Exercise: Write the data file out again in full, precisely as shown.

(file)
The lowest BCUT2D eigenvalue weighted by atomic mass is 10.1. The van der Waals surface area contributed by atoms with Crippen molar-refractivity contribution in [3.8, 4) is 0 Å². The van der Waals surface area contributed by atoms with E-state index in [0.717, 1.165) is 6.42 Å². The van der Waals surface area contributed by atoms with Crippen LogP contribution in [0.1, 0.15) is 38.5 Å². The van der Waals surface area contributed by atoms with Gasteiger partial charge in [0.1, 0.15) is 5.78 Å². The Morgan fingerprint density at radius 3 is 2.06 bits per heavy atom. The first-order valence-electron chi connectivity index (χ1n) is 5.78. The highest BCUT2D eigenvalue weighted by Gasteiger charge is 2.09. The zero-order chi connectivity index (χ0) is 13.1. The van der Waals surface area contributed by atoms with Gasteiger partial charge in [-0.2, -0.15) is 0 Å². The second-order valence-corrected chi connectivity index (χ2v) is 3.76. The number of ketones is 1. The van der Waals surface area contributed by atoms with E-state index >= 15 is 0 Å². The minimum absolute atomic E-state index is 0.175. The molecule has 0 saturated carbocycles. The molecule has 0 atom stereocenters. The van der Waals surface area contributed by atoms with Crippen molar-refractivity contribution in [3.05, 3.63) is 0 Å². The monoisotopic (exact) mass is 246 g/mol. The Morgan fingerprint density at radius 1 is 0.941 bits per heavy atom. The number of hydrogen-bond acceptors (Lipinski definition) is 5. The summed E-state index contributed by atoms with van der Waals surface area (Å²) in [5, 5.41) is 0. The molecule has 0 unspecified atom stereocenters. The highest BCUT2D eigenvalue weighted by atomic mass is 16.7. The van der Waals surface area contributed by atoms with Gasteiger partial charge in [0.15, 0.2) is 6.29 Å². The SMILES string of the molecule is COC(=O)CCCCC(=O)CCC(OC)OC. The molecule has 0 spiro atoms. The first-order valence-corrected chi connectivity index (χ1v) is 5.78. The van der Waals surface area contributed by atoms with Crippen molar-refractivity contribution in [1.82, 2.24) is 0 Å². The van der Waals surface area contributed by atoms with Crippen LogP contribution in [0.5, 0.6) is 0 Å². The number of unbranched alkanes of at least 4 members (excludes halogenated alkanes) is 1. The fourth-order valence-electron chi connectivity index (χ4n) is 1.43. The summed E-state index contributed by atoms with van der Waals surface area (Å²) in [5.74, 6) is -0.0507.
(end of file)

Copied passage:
The lowest BCUT2D eigenvalue weighted by atomic mass is 10.1. The van der Waals surface area contributed by atoms with Crippen molar-refractivity contribution in [3.8, 4) is 0 Å². The van der Waals surface area contributed by atoms with E-state index in [0.717, 1.165) is 6.42 Å². The van der Waals surface area contributed by atoms with Crippen LogP contribution in [0.1, 0.15) is 38.5 Å². The van der Waals surface area contributed by atoms with Gasteiger partial charge in [0.1, 0.15) is 5.78 Å². The Morgan fingerprint density at radius 3 is 2.06 bits per heavy atom. The first-order valence-electron chi connectivity index (χ1n) is 5.78. The highest BCUT2D eigenvalue weighted by Gasteiger charge is 2.09. The zero-order chi connectivity index (χ0) is 13.1. The van der Waals surface area contributed by atoms with Gasteiger partial charge in [-0.2, -0.15) is 0 Å². The second-order valence-corrected chi connectivity index (χ2v) is 3.76. The number of ketones is 1. The van der Waals surface area contributed by atoms with E-state index >= 15 is 0 Å². The minimum absolute atomic E-state index is 0.175. The molecule has 0 saturated carbocycles. The molecule has 0 atom stereocenters. The van der Waals surface area contributed by atoms with Crippen molar-refractivity contribution in [3.05, 3.63) is 0 Å². The monoisotopic (exact) mass is 246 g/mol. The Morgan fingerprint density at radius 1 is 0.941 bits per heavy atom. The number of hydrogen-bond acceptors (Lipinski definition) is 5. The summed E-state index contributed by atoms with van der Waals surface area (Å²) in [5, 5.41) is 0. The molecule has 0 unspecified atom stereocenters. The highest BCUT2D eigenvalue weighted by atomic mass is 16.7. The van der Waals surface area contributed by atoms with Gasteiger partial charge in [0.15, 0.2) is 6.29 Å². The SMILES string of the molecule is COC(=O)CCCCC(=O)CCC(OC)OC. The molecule has 0 spiro atoms. The first-order valence-corrected chi connectivity index (χ1v) is 5.78. The van der Waals surface area contributed by atoms with Crippen molar-refractivity contribution in [1.82, 2.24) is 0 Å². The van der Waals surface area contributed by atoms with Crippen LogP contribution in [0.5, 0.6) is 0 Å². The number of unbranched alkanes of at least 4 members (excludes halogenated alkanes) is 1. The fourth-order valence-electron chi connectivity index (χ4n) is 1.43. The summed E-state index contributed by atoms with van der Waals surface area (Å²) in [5.74, 6) is -0.0507.